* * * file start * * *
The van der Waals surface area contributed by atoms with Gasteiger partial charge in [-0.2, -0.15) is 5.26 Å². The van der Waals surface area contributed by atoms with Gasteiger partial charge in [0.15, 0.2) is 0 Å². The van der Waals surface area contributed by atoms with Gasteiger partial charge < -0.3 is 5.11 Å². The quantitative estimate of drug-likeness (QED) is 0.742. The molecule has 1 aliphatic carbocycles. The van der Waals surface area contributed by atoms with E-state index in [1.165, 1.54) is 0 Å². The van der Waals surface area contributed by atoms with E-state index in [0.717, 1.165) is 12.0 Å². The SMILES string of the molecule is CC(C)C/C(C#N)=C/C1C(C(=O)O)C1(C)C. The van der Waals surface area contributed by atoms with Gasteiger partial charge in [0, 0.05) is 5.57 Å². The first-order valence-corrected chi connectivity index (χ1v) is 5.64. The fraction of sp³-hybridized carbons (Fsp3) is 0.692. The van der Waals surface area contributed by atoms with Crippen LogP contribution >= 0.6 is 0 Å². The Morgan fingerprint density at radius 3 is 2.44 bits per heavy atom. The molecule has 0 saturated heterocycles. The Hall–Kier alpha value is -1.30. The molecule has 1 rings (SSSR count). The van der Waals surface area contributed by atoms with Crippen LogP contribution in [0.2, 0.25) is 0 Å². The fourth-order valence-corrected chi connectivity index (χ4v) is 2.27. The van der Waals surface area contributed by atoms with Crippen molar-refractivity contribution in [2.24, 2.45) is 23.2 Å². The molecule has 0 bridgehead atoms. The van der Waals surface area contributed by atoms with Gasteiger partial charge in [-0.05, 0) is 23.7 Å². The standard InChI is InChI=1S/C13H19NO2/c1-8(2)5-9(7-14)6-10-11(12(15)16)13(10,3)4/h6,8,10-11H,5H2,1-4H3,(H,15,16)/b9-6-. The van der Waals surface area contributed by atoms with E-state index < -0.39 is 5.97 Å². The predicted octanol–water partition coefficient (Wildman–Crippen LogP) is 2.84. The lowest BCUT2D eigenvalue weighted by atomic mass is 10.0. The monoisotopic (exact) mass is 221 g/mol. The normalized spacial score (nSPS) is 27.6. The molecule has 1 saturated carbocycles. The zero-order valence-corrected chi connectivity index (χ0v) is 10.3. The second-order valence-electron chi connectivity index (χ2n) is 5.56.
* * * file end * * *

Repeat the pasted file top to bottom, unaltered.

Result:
The van der Waals surface area contributed by atoms with Gasteiger partial charge in [-0.2, -0.15) is 5.26 Å². The van der Waals surface area contributed by atoms with Gasteiger partial charge in [0.15, 0.2) is 0 Å². The van der Waals surface area contributed by atoms with Gasteiger partial charge < -0.3 is 5.11 Å². The quantitative estimate of drug-likeness (QED) is 0.742. The molecule has 1 aliphatic carbocycles. The van der Waals surface area contributed by atoms with E-state index in [1.165, 1.54) is 0 Å². The van der Waals surface area contributed by atoms with E-state index in [0.717, 1.165) is 12.0 Å². The SMILES string of the molecule is CC(C)C/C(C#N)=C/C1C(C(=O)O)C1(C)C. The van der Waals surface area contributed by atoms with Gasteiger partial charge in [0, 0.05) is 5.57 Å². The first-order valence-corrected chi connectivity index (χ1v) is 5.64. The fraction of sp³-hybridized carbons (Fsp3) is 0.692. The van der Waals surface area contributed by atoms with Crippen LogP contribution >= 0.6 is 0 Å². The Morgan fingerprint density at radius 3 is 2.44 bits per heavy atom. The molecule has 0 saturated heterocycles. The Hall–Kier alpha value is -1.30. The molecule has 1 rings (SSSR count). The van der Waals surface area contributed by atoms with Crippen LogP contribution in [0.2, 0.25) is 0 Å². The fourth-order valence-corrected chi connectivity index (χ4v) is 2.27. The van der Waals surface area contributed by atoms with Crippen molar-refractivity contribution in [2.24, 2.45) is 23.2 Å². The molecule has 0 bridgehead atoms. The van der Waals surface area contributed by atoms with Gasteiger partial charge in [-0.05, 0) is 23.7 Å². The standard InChI is InChI=1S/C13H19NO2/c1-8(2)5-9(7-14)6-10-11(12(15)16)13(10,3)4/h6,8,10-11H,5H2,1-4H3,(H,15,16)/b9-6-. The van der Waals surface area contributed by atoms with E-state index < -0.39 is 5.97 Å². The predicted octanol–water partition coefficient (Wildman–Crippen LogP) is 2.84. The lowest BCUT2D eigenvalue weighted by atomic mass is 10.0. The monoisotopic (exact) mass is 221 g/mol. The normalized spacial score (nSPS) is 27.6. The molecule has 1 saturated carbocycles. The zero-order valence-corrected chi connectivity index (χ0v) is 10.3. The second-order valence-electron chi connectivity index (χ2n) is 5.56.